In France, any bistro worthy of the name serves excellent French fries or frites, as they’re known in that country. Restaurants there wouldn’t dream of serving customers previously frozen fries from a bag as so many do here. It makes me a little crazy that so few eateries here make their fries from scratch because it’s so easy to do.
The key to making world-class French fries is double-cooking. The spuds need to be blanched in hot oil first and then cooked in hotter oil a second time. I’ve fiddled around with dozens of different techniques for making French fries at home; here is the one I finally settled on.
Idaho russet potatoes, scrubbed – 1 large or 2 small, per person
Cooking oil – I prefer peanut oil
1. Cut the potatoes into 1/3 to 1/2 inch sticks. I leave the skins on and use a mandolin to cut the spuds. An ordinary chef’s knife will also do just fine.
2. Next, soak the potato sticks in a big bowl of cold water — anywhere from a half hour to overnight. This helps remove some of the starch from the potatoes and keeps them from oxidizing. At least one food expert — Jeffrey Steingarten — has done experiments and determined that soaking the spuds is an unnecessary step. It’s up to you. I’ve tried both ways and, maybe it’s just superstition, but I still like to give my potatoes a bath before cooking.
3. When you’re ready to begin cooking, remove some of the fries (enough for one batch) and dry them on a kitchen towel.
4. Heat the cooking oil to 305 degrees F. When the oil is hot, blanch the fries in the oil for seven minutes. DON’T overcrowd the fries, and move them around periodically with kitchen tongs to keep them from sticking together. Remove the fries from the oil and spread them out on a baking sheet. Let them rest for at least 15 minutes, but you can also blanch the fries ahead of serving time by as much as a couple hours. Repeat with additional pre-soaked and dried fries.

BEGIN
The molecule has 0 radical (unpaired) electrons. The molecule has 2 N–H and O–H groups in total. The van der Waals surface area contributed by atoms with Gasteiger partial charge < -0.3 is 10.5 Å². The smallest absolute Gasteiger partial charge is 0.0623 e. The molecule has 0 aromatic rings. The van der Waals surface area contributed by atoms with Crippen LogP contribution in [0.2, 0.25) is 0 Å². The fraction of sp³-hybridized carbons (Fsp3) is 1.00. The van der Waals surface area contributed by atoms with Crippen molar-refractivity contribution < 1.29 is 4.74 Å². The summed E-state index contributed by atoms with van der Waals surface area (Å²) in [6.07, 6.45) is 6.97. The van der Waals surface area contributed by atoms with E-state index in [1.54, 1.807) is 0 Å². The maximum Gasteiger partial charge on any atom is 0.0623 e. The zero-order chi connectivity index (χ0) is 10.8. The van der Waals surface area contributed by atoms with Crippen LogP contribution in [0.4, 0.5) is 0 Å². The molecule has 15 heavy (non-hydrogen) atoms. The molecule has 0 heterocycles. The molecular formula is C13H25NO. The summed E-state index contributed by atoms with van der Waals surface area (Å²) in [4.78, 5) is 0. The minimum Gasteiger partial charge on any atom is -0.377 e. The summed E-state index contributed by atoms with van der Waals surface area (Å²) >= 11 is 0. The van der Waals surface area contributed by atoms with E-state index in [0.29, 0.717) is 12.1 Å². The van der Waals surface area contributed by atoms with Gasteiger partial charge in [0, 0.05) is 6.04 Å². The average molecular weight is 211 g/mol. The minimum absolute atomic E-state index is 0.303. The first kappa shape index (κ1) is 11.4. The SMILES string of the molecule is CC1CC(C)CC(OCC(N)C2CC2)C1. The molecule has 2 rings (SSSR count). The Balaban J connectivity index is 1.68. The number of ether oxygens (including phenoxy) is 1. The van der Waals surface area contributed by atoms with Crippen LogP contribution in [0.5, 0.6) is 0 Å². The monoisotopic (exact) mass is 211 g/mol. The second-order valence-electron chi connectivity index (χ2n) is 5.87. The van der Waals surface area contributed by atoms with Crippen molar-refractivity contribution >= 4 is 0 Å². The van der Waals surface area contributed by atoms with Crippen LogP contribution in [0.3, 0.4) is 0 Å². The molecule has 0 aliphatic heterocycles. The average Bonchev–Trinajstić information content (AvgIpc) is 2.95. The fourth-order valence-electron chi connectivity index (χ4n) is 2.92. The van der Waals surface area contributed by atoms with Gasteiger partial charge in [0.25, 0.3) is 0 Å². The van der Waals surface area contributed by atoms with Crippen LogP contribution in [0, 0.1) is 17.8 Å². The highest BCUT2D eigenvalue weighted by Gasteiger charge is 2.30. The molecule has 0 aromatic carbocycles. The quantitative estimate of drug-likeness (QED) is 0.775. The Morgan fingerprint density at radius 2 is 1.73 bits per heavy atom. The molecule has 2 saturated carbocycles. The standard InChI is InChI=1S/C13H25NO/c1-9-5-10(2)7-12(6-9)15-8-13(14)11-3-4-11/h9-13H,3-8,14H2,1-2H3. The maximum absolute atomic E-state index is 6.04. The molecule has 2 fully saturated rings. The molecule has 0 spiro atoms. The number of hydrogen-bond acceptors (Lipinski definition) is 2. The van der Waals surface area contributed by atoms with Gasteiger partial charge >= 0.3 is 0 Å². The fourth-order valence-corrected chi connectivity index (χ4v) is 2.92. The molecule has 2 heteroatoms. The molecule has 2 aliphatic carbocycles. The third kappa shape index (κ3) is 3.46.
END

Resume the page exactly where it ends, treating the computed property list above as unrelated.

5. Just before you’re ready to eat, crank the oil up to 355 degrees F.
6. When the cooking oil reaches 355, fry the blanched potatoes a second time, for 2-3 minutes until they are golden and crispy.
7. Remove the fries from the oil, shaking off the excess oil and drain them. I like to use paper grocery bags to drain the fries on. Then, I toss them quickly using paper towels to help soak up any remaining oil. At this point, I sprinkle the fries lightly with salt and (optional) pepper and serve immediately.
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Originally trained as an anthropologist, Ted Scheffler is a seasoned food, wine & travel writer based in Utah. He loves cooking, skiing, and spends an inordinate amount of time tending to his ever-growing herd of guitars and amplifiers.
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